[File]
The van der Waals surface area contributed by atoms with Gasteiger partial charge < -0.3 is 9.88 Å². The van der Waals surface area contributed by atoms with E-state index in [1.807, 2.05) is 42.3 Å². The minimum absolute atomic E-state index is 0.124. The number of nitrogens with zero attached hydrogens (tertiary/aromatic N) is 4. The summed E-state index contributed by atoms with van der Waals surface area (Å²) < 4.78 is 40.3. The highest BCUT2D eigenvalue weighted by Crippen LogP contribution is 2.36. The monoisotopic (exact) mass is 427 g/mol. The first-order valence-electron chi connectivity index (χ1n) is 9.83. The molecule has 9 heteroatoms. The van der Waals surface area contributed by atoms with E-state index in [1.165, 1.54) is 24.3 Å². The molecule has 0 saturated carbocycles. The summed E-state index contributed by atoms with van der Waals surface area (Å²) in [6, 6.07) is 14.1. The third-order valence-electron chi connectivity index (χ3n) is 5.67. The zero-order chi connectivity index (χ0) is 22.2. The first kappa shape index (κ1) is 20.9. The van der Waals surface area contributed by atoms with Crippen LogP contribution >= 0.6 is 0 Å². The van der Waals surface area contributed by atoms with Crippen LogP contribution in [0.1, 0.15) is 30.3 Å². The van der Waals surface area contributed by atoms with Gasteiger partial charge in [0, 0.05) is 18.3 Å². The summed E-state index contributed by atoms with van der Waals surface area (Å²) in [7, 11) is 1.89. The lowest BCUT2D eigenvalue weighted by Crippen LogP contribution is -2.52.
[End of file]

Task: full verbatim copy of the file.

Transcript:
The van der Waals surface area contributed by atoms with Gasteiger partial charge < -0.3 is 9.88 Å². The van der Waals surface area contributed by atoms with E-state index in [1.807, 2.05) is 42.3 Å². The minimum absolute atomic E-state index is 0.124. The number of nitrogens with zero attached hydrogens (tertiary/aromatic N) is 4. The summed E-state index contributed by atoms with van der Waals surface area (Å²) < 4.78 is 40.3. The highest BCUT2D eigenvalue weighted by Crippen LogP contribution is 2.36. The monoisotopic (exact) mass is 427 g/mol. The first-order valence-electron chi connectivity index (χ1n) is 9.83. The molecule has 9 heteroatoms. The van der Waals surface area contributed by atoms with E-state index in [1.165, 1.54) is 24.3 Å². The molecule has 0 saturated carbocycles. The summed E-state index contributed by atoms with van der Waals surface area (Å²) in [6, 6.07) is 14.1. The third-order valence-electron chi connectivity index (χ3n) is 5.67. The zero-order chi connectivity index (χ0) is 22.2. The first kappa shape index (κ1) is 20.9. The van der Waals surface area contributed by atoms with Crippen LogP contribution >= 0.6 is 0 Å². The van der Waals surface area contributed by atoms with Crippen LogP contribution in [0.1, 0.15) is 30.3 Å². The van der Waals surface area contributed by atoms with Gasteiger partial charge in [0, 0.05) is 18.3 Å². The summed E-state index contributed by atoms with van der Waals surface area (Å²) in [7, 11) is 1.89. The lowest BCUT2D eigenvalue weighted by Crippen LogP contribution is -2.52.